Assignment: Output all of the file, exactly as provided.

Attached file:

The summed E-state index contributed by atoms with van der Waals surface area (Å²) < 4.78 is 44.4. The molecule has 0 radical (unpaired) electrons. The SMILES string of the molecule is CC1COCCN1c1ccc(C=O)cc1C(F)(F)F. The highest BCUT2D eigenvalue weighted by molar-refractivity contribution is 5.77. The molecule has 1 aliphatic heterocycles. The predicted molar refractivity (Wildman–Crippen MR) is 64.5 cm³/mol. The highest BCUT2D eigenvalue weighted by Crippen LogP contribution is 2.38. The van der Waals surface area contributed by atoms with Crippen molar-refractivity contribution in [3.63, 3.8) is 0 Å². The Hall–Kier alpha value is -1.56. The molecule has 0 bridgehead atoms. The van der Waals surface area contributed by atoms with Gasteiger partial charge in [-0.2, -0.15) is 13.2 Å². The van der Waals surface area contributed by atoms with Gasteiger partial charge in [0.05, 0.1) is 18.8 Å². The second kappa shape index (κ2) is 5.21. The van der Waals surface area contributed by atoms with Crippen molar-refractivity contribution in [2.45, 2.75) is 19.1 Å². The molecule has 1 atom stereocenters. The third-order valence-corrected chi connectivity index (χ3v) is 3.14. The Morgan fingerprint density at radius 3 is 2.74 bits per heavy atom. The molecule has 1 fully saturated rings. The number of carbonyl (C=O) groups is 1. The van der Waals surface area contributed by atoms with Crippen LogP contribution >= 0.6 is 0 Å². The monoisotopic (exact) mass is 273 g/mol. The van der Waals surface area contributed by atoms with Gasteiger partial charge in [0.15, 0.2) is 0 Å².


The summed E-state index contributed by atoms with van der Waals surface area (Å²) < 4.78 is 44.4. The molecule has 0 radical (unpaired) electrons. The SMILES string of the molecule is CC1COCCN1c1ccc(C=O)cc1C(F)(F)F. The highest BCUT2D eigenvalue weighted by molar-refractivity contribution is 5.77. The molecule has 1 aliphatic heterocycles. The predicted molar refractivity (Wildman–Crippen MR) is 64.5 cm³/mol. The highest BCUT2D eigenvalue weighted by Crippen LogP contribution is 2.38. The van der Waals surface area contributed by atoms with Crippen molar-refractivity contribution in [3.63, 3.8) is 0 Å². The Hall–Kier alpha value is -1.56. The molecule has 0 bridgehead atoms. The van der Waals surface area contributed by atoms with Gasteiger partial charge in [-0.2, -0.15) is 13.2 Å². The van der Waals surface area contributed by atoms with Gasteiger partial charge in [0.05, 0.1) is 18.8 Å². The second kappa shape index (κ2) is 5.21. The van der Waals surface area contributed by atoms with Crippen molar-refractivity contribution in [2.45, 2.75) is 19.1 Å². The molecule has 1 atom stereocenters. The third-order valence-corrected chi connectivity index (χ3v) is 3.14. The Morgan fingerprint density at radius 3 is 2.74 bits per heavy atom. The molecule has 1 fully saturated rings. The number of carbonyl (C=O) groups is 1. The van der Waals surface area contributed by atoms with Crippen LogP contribution >= 0.6 is 0 Å². The monoisotopic (exact) mass is 273 g/mol. The van der Waals surface area contributed by atoms with Gasteiger partial charge in [0.15, 0.2) is 0 Å².